Dogfish Head Punkin pumpkin Ale4. Dogfish Head – Punkin Ale

A crowd favorite, this one is nice and creamy with a brown sugar sweetness up front before a nice mix of pumpkin pie spices kicks in and covers a bit of alcohol warmth in the finish.  While the pumpkin flavor is a bit muted, the mix of spices has a very nice flavor.  It’s a good pumpkin beer, but it’s also about $10/4-pack.  So, for my money, I’d look lower down on this list.

 

Schlafly Pumpkin Ale3. St. Louis Brewery / Schlafly – Pumpkin Ale Special Release

A favorite of my hometown, this one has a big mix of cinnamon and clove spices, adding to the aroma and flavor.  It also has a bit of alcohol warmth in the finish, covered up by the spices.  The character changed a bit over time last year, with a bit too much spiciness when it was first released in September, but was perfect by mid-November.

 

O'Fallon Pumpkin Beer2. O’Fallon Brewery – Pumpkin Beer

Another St. Louis pumpkin beer, many locals debate which one is better, but based on a consistent experience, this one edges out Schlafly.  From the pumpkin pie like aroma to the pumpkin and cinnamon flavors, this one is pretty darn close to pumpkin pie in the bottle.  It’s also light, crisp, and very drinkable for those nice warm fall days.

 

Southern Tier Pumking pumpking1. Southern Tier Brewing – Imperial Pumking

Not only does this beer pack a ton of pumpkin pie flavor, but it does it with a warming 9% ABV in a 22oz bottle. There’s a lot of flavor in this beer to match up to that big of a malt bill.  The maltiness is matched nicely with a true pumpkin pie like flavor, followed by a good amount of spices in the finish.  My favorite part however, is the combination of the full flavors with the warming effects on the alcohol on a nice cool fall evening.

 

A Word of Warning on Pumpkin Beers

While many brewers brag about the amount of pumpkins used in making this type of beer, it’s actually the spices – allspice, cinnamon, nutmeg, etc. – that give this beer its flavor.  The pumpkin actually provides very little flavor in the beer.  Spices can be extremely tricky to preserve once they are in the beer.  It’s been my experience that brewers often initially put too much cinnamon (and some other spices) in their beers, knowing that the spice flavors will fade over time.  Therefore, if you buy a 6-pack of pumpkin beer, try one, and if you find the flavors a bit cloying, let rest sit for a few weeks and you might find you have yourself a great beer after the flavors fade a bit.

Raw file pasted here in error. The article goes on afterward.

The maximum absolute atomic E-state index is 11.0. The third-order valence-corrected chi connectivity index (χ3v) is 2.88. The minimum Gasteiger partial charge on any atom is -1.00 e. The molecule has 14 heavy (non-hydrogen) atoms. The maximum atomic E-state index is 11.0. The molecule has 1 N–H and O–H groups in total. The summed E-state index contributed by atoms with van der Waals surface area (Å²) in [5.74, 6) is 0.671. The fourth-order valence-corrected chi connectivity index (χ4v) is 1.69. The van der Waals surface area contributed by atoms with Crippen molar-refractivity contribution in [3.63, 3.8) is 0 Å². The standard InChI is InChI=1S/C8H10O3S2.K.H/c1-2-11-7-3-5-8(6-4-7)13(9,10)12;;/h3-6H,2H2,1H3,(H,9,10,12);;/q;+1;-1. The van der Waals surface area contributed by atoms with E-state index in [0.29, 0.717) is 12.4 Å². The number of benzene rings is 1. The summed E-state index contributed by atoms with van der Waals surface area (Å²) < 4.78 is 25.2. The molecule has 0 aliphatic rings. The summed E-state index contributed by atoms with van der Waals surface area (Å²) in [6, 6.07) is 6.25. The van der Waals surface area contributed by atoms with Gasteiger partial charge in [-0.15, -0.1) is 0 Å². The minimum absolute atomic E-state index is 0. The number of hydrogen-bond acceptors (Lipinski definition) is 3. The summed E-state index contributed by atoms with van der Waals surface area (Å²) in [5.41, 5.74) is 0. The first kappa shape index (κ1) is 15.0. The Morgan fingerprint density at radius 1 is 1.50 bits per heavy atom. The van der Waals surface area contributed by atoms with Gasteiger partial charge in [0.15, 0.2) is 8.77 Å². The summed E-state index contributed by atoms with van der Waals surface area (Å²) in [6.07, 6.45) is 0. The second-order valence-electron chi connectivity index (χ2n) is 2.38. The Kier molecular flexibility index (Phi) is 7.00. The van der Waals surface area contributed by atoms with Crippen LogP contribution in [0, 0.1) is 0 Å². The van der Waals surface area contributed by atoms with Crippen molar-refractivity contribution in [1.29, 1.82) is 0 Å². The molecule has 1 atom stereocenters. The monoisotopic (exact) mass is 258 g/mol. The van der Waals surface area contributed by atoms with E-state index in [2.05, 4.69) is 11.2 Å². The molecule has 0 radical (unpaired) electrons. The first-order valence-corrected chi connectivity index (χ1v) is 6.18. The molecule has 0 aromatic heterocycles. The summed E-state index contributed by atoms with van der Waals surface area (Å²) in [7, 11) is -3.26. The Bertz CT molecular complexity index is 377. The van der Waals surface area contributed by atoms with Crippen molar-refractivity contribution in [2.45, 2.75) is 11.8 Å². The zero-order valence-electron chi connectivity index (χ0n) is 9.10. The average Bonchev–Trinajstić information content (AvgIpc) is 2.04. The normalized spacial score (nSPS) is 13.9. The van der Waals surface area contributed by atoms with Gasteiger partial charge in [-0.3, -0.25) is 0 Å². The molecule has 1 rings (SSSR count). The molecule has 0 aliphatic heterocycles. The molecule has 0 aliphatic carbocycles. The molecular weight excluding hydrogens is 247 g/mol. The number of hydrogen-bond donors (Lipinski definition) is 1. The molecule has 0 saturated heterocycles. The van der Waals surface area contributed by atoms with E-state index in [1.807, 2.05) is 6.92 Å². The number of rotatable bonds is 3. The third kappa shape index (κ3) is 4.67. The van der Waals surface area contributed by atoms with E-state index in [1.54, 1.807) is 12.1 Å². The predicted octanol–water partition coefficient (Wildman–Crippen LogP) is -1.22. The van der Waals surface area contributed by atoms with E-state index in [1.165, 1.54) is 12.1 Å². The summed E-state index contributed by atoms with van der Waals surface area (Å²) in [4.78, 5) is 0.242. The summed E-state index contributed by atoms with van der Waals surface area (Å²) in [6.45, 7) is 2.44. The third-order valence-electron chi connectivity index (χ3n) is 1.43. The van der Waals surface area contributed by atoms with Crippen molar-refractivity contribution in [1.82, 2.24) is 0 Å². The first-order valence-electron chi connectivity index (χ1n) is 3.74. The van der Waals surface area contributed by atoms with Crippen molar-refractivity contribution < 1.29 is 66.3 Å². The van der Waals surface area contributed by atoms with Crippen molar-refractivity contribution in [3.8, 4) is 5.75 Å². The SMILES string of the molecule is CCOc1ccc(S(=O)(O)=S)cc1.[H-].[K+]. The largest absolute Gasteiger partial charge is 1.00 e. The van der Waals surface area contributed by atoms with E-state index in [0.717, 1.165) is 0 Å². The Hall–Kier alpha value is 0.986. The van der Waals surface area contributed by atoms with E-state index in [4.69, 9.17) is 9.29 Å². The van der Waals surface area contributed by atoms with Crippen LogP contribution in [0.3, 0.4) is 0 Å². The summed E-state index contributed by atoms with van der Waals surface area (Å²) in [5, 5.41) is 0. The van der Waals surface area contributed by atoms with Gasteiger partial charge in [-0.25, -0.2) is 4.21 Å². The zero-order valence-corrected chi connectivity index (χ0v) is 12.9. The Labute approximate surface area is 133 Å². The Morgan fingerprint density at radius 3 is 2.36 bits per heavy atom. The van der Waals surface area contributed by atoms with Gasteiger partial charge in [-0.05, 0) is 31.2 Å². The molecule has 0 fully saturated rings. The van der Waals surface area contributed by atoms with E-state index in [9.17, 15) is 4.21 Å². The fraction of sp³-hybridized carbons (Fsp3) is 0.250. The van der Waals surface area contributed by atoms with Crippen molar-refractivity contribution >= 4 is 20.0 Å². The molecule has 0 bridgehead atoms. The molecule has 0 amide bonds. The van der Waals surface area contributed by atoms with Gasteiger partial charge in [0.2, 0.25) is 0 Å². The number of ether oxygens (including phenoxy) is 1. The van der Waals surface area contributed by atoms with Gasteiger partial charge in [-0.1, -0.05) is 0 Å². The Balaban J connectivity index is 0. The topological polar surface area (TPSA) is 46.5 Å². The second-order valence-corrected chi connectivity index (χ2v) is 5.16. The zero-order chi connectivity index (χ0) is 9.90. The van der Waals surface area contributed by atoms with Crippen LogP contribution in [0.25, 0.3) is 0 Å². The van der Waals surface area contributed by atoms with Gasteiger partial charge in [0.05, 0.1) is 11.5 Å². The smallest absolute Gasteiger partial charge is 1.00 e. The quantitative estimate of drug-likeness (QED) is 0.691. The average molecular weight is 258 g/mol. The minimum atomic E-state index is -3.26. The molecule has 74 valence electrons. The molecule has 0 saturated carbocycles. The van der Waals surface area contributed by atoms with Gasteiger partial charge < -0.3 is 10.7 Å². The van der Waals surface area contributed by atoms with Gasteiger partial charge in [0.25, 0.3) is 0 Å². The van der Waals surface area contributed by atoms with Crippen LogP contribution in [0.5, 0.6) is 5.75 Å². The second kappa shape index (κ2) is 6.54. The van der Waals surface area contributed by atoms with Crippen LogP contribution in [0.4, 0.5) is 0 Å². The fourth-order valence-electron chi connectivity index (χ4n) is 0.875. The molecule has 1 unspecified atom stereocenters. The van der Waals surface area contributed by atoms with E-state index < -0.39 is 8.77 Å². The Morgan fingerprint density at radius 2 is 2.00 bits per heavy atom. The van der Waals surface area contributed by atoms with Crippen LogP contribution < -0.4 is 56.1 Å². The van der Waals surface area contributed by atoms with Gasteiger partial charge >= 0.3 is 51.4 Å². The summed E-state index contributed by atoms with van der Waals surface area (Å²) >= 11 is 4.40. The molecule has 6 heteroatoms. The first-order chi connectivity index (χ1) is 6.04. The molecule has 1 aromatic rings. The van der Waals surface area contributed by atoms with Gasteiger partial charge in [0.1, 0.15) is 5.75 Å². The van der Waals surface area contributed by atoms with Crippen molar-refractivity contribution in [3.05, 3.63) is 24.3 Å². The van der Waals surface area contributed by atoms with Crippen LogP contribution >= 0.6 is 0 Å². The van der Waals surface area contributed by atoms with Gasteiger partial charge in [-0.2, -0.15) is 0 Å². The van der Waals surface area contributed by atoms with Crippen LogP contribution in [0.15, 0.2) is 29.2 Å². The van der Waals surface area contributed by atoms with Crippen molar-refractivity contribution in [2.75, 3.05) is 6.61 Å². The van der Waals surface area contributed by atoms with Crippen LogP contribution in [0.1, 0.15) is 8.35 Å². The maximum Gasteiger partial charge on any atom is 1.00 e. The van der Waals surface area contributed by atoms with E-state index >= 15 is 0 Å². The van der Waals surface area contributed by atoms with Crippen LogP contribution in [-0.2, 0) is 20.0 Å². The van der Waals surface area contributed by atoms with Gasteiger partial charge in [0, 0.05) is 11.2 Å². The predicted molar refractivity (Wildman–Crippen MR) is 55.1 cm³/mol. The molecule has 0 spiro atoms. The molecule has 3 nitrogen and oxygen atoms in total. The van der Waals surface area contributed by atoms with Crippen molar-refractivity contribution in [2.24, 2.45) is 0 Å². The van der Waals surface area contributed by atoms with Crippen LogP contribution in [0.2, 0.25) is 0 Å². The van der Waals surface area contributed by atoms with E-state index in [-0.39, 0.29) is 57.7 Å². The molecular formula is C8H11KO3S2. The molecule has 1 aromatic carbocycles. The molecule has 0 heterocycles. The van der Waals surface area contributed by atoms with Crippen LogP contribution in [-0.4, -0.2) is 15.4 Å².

Author: Kevin

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1 Comment

  1. The guys I know that have made a pumpkin beer with real pumpkin, put it into the primary and some in the secondary. I think if you put some canned pumpkin into the secondary that would be a good thing for a couple reasons, the first being canned pumpkin is easier to use than real (but might not taste as good), the second and more important reason being that since it’s canned it’s serile so your risk of infection should be much lower. I wouldn’t sweat the hops too much (i’m not big on the hop flavor though). Did you put in any pumpkin spice? For what it’s worth, very rarely does a pumpkin beer come out bad, and if you haven’t added the spice you could put it in when you drink it, might be a nice touch if serving at a party.